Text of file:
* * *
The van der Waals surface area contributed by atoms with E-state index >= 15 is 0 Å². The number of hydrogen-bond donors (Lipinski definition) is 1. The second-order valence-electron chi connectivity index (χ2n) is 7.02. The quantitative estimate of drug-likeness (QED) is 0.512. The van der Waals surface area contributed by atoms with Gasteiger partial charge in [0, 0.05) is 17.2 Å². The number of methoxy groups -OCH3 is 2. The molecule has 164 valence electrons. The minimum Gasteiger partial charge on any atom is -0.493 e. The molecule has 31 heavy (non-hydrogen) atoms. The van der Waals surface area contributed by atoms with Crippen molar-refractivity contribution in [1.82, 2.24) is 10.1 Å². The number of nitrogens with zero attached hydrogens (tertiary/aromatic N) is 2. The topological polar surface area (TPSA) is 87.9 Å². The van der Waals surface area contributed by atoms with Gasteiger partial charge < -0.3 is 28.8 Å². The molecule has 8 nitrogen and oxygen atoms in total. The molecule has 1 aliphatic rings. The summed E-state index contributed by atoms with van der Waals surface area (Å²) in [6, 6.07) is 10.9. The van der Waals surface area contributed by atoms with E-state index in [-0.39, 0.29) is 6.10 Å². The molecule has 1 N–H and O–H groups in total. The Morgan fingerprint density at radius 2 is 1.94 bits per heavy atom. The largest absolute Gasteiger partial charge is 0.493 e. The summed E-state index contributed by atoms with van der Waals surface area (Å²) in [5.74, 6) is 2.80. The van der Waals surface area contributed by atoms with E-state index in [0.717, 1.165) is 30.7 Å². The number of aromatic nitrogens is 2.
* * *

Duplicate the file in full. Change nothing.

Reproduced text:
The van der Waals surface area contributed by atoms with E-state index >= 15 is 0 Å². The number of hydrogen-bond donors (Lipinski definition) is 1. The second-order valence-electron chi connectivity index (χ2n) is 7.02. The quantitative estimate of drug-likeness (QED) is 0.512. The van der Waals surface area contributed by atoms with Gasteiger partial charge in [0, 0.05) is 17.2 Å². The number of methoxy groups -OCH3 is 2. The molecule has 164 valence electrons. The minimum Gasteiger partial charge on any atom is -0.493 e. The molecule has 31 heavy (non-hydrogen) atoms. The van der Waals surface area contributed by atoms with Crippen molar-refractivity contribution in [1.82, 2.24) is 10.1 Å². The number of nitrogens with zero attached hydrogens (tertiary/aromatic N) is 2. The topological polar surface area (TPSA) is 87.9 Å². The van der Waals surface area contributed by atoms with Gasteiger partial charge < -0.3 is 28.8 Å². The molecule has 8 nitrogen and oxygen atoms in total. The molecule has 1 aliphatic rings. The summed E-state index contributed by atoms with van der Waals surface area (Å²) in [6, 6.07) is 10.9. The van der Waals surface area contributed by atoms with E-state index in [-0.39, 0.29) is 6.10 Å². The molecule has 1 N–H and O–H groups in total. The Morgan fingerprint density at radius 2 is 1.94 bits per heavy atom. The largest absolute Gasteiger partial charge is 0.493 e. The summed E-state index contributed by atoms with van der Waals surface area (Å²) in [5.74, 6) is 2.80. The van der Waals surface area contributed by atoms with E-state index in [0.717, 1.165) is 30.7 Å². The number of aromatic nitrogens is 2.